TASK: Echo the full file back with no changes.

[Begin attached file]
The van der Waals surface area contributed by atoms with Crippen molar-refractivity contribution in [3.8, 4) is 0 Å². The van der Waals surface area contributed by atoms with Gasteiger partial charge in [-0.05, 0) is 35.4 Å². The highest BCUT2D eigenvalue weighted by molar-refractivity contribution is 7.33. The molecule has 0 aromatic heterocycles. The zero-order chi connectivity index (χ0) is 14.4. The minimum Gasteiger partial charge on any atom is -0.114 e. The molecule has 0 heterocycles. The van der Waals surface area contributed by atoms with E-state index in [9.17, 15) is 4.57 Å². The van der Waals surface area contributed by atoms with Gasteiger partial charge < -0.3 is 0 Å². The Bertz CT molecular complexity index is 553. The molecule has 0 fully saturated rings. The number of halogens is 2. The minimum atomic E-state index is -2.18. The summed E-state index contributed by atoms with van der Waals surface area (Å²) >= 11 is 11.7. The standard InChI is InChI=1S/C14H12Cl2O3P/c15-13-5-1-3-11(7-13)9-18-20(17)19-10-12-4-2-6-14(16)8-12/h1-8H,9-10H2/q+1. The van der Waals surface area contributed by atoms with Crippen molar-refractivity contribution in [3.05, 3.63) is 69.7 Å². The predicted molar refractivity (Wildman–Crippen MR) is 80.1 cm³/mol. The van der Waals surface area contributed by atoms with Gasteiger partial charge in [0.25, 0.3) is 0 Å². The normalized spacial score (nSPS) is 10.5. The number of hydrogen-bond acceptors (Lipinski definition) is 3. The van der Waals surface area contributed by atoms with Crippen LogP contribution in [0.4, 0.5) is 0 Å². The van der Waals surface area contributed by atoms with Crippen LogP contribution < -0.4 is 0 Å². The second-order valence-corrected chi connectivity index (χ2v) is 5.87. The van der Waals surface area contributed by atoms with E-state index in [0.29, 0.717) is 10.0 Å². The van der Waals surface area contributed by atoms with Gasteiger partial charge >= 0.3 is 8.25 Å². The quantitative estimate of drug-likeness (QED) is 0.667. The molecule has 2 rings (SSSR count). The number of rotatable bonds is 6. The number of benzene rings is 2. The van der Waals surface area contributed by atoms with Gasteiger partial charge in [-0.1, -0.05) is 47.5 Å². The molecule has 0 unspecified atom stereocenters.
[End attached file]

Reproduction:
The van der Waals surface area contributed by atoms with Crippen molar-refractivity contribution in [3.8, 4) is 0 Å². The van der Waals surface area contributed by atoms with Gasteiger partial charge in [-0.05, 0) is 35.4 Å². The highest BCUT2D eigenvalue weighted by molar-refractivity contribution is 7.33. The molecule has 0 aromatic heterocycles. The zero-order chi connectivity index (χ0) is 14.4. The minimum Gasteiger partial charge on any atom is -0.114 e. The molecule has 0 heterocycles. The van der Waals surface area contributed by atoms with E-state index in [9.17, 15) is 4.57 Å². The van der Waals surface area contributed by atoms with Gasteiger partial charge < -0.3 is 0 Å². The Bertz CT molecular complexity index is 553. The molecule has 0 fully saturated rings. The number of halogens is 2. The minimum atomic E-state index is -2.18. The summed E-state index contributed by atoms with van der Waals surface area (Å²) >= 11 is 11.7. The standard InChI is InChI=1S/C14H12Cl2O3P/c15-13-5-1-3-11(7-13)9-18-20(17)19-10-12-4-2-6-14(16)8-12/h1-8H,9-10H2/q+1. The van der Waals surface area contributed by atoms with Crippen molar-refractivity contribution in [3.05, 3.63) is 69.7 Å². The predicted molar refractivity (Wildman–Crippen MR) is 80.1 cm³/mol. The van der Waals surface area contributed by atoms with Gasteiger partial charge in [0.25, 0.3) is 0 Å². The normalized spacial score (nSPS) is 10.5. The number of hydrogen-bond acceptors (Lipinski definition) is 3. The van der Waals surface area contributed by atoms with Crippen LogP contribution in [0.4, 0.5) is 0 Å². The van der Waals surface area contributed by atoms with Crippen LogP contribution < -0.4 is 0 Å². The second-order valence-corrected chi connectivity index (χ2v) is 5.87. The van der Waals surface area contributed by atoms with E-state index in [0.29, 0.717) is 10.0 Å². The van der Waals surface area contributed by atoms with Gasteiger partial charge >= 0.3 is 8.25 Å². The quantitative estimate of drug-likeness (QED) is 0.667. The molecule has 2 rings (SSSR count). The number of rotatable bonds is 6. The number of benzene rings is 2. The van der Waals surface area contributed by atoms with Gasteiger partial charge in [-0.1, -0.05) is 47.5 Å². The molecule has 0 unspecified atom stereocenters.